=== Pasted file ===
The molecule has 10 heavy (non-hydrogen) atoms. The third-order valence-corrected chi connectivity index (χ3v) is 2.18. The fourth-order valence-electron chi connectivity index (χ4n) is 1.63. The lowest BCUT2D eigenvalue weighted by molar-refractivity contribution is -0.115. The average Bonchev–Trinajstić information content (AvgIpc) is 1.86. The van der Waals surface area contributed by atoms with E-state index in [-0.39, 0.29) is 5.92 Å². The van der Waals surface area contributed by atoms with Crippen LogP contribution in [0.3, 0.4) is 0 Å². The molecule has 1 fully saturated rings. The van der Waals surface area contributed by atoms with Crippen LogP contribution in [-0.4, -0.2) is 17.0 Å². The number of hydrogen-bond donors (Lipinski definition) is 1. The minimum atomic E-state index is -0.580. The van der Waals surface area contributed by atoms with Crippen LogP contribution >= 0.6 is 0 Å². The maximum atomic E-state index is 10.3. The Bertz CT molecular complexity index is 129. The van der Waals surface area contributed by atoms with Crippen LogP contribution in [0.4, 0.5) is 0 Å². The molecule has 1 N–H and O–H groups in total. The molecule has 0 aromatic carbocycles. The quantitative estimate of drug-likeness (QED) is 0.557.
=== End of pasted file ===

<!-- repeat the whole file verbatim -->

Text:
The molecule has 10 heavy (non-hydrogen) atoms. The third-order valence-corrected chi connectivity index (χ3v) is 2.18. The fourth-order valence-electron chi connectivity index (χ4n) is 1.63. The lowest BCUT2D eigenvalue weighted by molar-refractivity contribution is -0.115. The average Bonchev–Trinajstić information content (AvgIpc) is 1.86. The van der Waals surface area contributed by atoms with E-state index in [-0.39, 0.29) is 5.92 Å². The van der Waals surface area contributed by atoms with Crippen LogP contribution in [0.3, 0.4) is 0 Å². The molecule has 1 fully saturated rings. The van der Waals surface area contributed by atoms with Crippen LogP contribution in [-0.4, -0.2) is 17.0 Å². The number of hydrogen-bond donors (Lipinski definition) is 1. The minimum atomic E-state index is -0.580. The van der Waals surface area contributed by atoms with Crippen LogP contribution >= 0.6 is 0 Å². The maximum atomic E-state index is 10.3. The Bertz CT molecular complexity index is 129. The van der Waals surface area contributed by atoms with Crippen LogP contribution in [0.4, 0.5) is 0 Å². The molecule has 1 N–H and O–H groups in total. The molecule has 0 aromatic carbocycles. The quantitative estimate of drug-likeness (QED) is 0.557.